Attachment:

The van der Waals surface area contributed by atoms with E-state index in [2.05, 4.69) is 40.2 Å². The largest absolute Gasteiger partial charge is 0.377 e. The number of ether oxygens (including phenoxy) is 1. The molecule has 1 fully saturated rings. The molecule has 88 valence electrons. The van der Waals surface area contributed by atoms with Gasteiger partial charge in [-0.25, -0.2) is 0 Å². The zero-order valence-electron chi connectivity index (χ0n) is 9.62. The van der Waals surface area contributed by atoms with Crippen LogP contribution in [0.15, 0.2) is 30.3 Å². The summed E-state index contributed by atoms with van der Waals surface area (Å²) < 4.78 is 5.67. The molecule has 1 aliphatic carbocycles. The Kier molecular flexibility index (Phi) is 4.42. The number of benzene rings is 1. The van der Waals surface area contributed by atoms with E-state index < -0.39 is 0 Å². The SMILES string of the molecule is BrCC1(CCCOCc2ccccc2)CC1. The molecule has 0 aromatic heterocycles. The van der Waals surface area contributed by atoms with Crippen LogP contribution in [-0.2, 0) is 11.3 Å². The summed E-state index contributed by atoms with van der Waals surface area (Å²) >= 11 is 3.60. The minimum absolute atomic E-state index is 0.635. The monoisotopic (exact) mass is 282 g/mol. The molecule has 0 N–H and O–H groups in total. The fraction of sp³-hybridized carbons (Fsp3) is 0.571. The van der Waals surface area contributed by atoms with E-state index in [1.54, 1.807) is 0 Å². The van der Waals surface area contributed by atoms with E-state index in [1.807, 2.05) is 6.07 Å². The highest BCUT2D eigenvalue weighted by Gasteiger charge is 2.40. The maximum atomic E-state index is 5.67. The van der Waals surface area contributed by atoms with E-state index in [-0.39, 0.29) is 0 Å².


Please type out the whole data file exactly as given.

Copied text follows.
The van der Waals surface area contributed by atoms with E-state index in [2.05, 4.69) is 40.2 Å². The largest absolute Gasteiger partial charge is 0.377 e. The number of ether oxygens (including phenoxy) is 1. The molecule has 1 fully saturated rings. The molecule has 88 valence electrons. The van der Waals surface area contributed by atoms with Gasteiger partial charge in [-0.25, -0.2) is 0 Å². The zero-order valence-electron chi connectivity index (χ0n) is 9.62. The van der Waals surface area contributed by atoms with Crippen LogP contribution in [0.15, 0.2) is 30.3 Å². The summed E-state index contributed by atoms with van der Waals surface area (Å²) < 4.78 is 5.67. The molecule has 1 aliphatic carbocycles. The Kier molecular flexibility index (Phi) is 4.42. The number of benzene rings is 1. The van der Waals surface area contributed by atoms with E-state index < -0.39 is 0 Å². The SMILES string of the molecule is BrCC1(CCCOCc2ccccc2)CC1. The molecule has 0 aromatic heterocycles. The van der Waals surface area contributed by atoms with Crippen LogP contribution in [-0.2, 0) is 11.3 Å². The summed E-state index contributed by atoms with van der Waals surface area (Å²) >= 11 is 3.60. The minimum absolute atomic E-state index is 0.635. The monoisotopic (exact) mass is 282 g/mol. The molecule has 0 N–H and O–H groups in total. The fraction of sp³-hybridized carbons (Fsp3) is 0.571. The van der Waals surface area contributed by atoms with E-state index in [1.54, 1.807) is 0 Å². The van der Waals surface area contributed by atoms with E-state index in [1.807, 2.05) is 6.07 Å². The highest BCUT2D eigenvalue weighted by Gasteiger charge is 2.40. The maximum atomic E-state index is 5.67. The van der Waals surface area contributed by atoms with E-state index in [-0.39, 0.29) is 0 Å².